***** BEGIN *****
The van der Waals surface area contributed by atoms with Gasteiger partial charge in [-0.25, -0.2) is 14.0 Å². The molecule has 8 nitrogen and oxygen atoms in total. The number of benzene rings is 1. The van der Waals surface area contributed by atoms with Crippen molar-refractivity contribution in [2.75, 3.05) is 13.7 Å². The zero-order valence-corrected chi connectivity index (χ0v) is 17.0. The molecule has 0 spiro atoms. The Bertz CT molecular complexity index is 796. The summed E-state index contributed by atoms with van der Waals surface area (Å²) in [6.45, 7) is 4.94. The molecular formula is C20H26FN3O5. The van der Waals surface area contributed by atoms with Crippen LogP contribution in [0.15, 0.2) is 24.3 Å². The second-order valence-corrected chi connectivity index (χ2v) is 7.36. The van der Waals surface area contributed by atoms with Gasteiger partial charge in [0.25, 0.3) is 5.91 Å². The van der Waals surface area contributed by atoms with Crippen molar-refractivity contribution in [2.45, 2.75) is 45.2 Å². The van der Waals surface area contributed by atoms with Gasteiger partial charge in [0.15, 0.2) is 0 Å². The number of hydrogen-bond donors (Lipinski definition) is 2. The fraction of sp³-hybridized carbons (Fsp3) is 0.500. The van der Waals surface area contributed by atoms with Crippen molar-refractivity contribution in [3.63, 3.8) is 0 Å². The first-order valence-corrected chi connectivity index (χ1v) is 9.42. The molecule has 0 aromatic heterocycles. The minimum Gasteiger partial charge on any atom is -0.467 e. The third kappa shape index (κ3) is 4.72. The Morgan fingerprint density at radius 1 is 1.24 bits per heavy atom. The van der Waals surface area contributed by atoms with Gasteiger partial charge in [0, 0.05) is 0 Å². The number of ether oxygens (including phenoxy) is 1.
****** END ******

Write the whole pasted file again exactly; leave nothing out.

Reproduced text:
The van der Waals surface area contributed by atoms with Gasteiger partial charge in [-0.25, -0.2) is 14.0 Å². The molecule has 8 nitrogen and oxygen atoms in total. The number of benzene rings is 1. The van der Waals surface area contributed by atoms with Crippen molar-refractivity contribution in [2.75, 3.05) is 13.7 Å². The zero-order valence-corrected chi connectivity index (χ0v) is 17.0. The molecule has 0 spiro atoms. The Bertz CT molecular complexity index is 796. The summed E-state index contributed by atoms with van der Waals surface area (Å²) in [6.45, 7) is 4.94. The molecular formula is C20H26FN3O5. The van der Waals surface area contributed by atoms with Crippen LogP contribution in [0.15, 0.2) is 24.3 Å². The second-order valence-corrected chi connectivity index (χ2v) is 7.36. The van der Waals surface area contributed by atoms with Gasteiger partial charge in [0.25, 0.3) is 5.91 Å². The van der Waals surface area contributed by atoms with Crippen molar-refractivity contribution in [2.45, 2.75) is 45.2 Å². The van der Waals surface area contributed by atoms with Gasteiger partial charge in [0.15, 0.2) is 0 Å². The number of hydrogen-bond donors (Lipinski definition) is 2. The fraction of sp³-hybridized carbons (Fsp3) is 0.500. The van der Waals surface area contributed by atoms with Crippen molar-refractivity contribution in [3.63, 3.8) is 0 Å². The first-order valence-corrected chi connectivity index (χ1v) is 9.42. The molecule has 0 aromatic heterocycles. The minimum Gasteiger partial charge on any atom is -0.467 e. The third kappa shape index (κ3) is 4.72. The Morgan fingerprint density at radius 1 is 1.24 bits per heavy atom. The van der Waals surface area contributed by atoms with Gasteiger partial charge in [0, 0.05) is 0 Å². The number of ether oxygens (including phenoxy) is 1.